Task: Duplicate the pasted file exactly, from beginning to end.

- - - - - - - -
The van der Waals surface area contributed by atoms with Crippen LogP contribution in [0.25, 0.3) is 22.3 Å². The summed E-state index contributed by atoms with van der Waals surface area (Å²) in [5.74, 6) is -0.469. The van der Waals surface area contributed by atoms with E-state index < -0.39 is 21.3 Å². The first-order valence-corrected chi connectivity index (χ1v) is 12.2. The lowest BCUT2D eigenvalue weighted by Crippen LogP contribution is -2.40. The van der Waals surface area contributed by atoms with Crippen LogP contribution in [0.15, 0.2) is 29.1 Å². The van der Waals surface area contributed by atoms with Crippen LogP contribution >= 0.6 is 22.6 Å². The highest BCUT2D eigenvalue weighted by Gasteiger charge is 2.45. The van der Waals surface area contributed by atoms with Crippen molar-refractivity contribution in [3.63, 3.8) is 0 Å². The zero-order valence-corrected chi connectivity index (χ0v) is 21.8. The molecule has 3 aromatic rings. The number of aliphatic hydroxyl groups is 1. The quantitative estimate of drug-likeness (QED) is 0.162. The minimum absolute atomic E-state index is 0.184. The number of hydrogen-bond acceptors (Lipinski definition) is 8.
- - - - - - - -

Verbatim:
The van der Waals surface area contributed by atoms with Crippen LogP contribution in [0.25, 0.3) is 22.3 Å². The summed E-state index contributed by atoms with van der Waals surface area (Å²) in [5.74, 6) is -0.469. The van der Waals surface area contributed by atoms with E-state index < -0.39 is 21.3 Å². The first-order valence-corrected chi connectivity index (χ1v) is 12.2. The lowest BCUT2D eigenvalue weighted by Crippen LogP contribution is -2.40. The van der Waals surface area contributed by atoms with Crippen LogP contribution in [0.15, 0.2) is 29.1 Å². The van der Waals surface area contributed by atoms with Crippen LogP contribution >= 0.6 is 22.6 Å². The highest BCUT2D eigenvalue weighted by Gasteiger charge is 2.45. The van der Waals surface area contributed by atoms with Crippen molar-refractivity contribution in [3.63, 3.8) is 0 Å². The zero-order valence-corrected chi connectivity index (χ0v) is 21.8. The molecule has 3 aromatic rings. The number of aliphatic hydroxyl groups is 1. The quantitative estimate of drug-likeness (QED) is 0.162. The minimum absolute atomic E-state index is 0.184. The number of hydrogen-bond acceptors (Lipinski definition) is 8.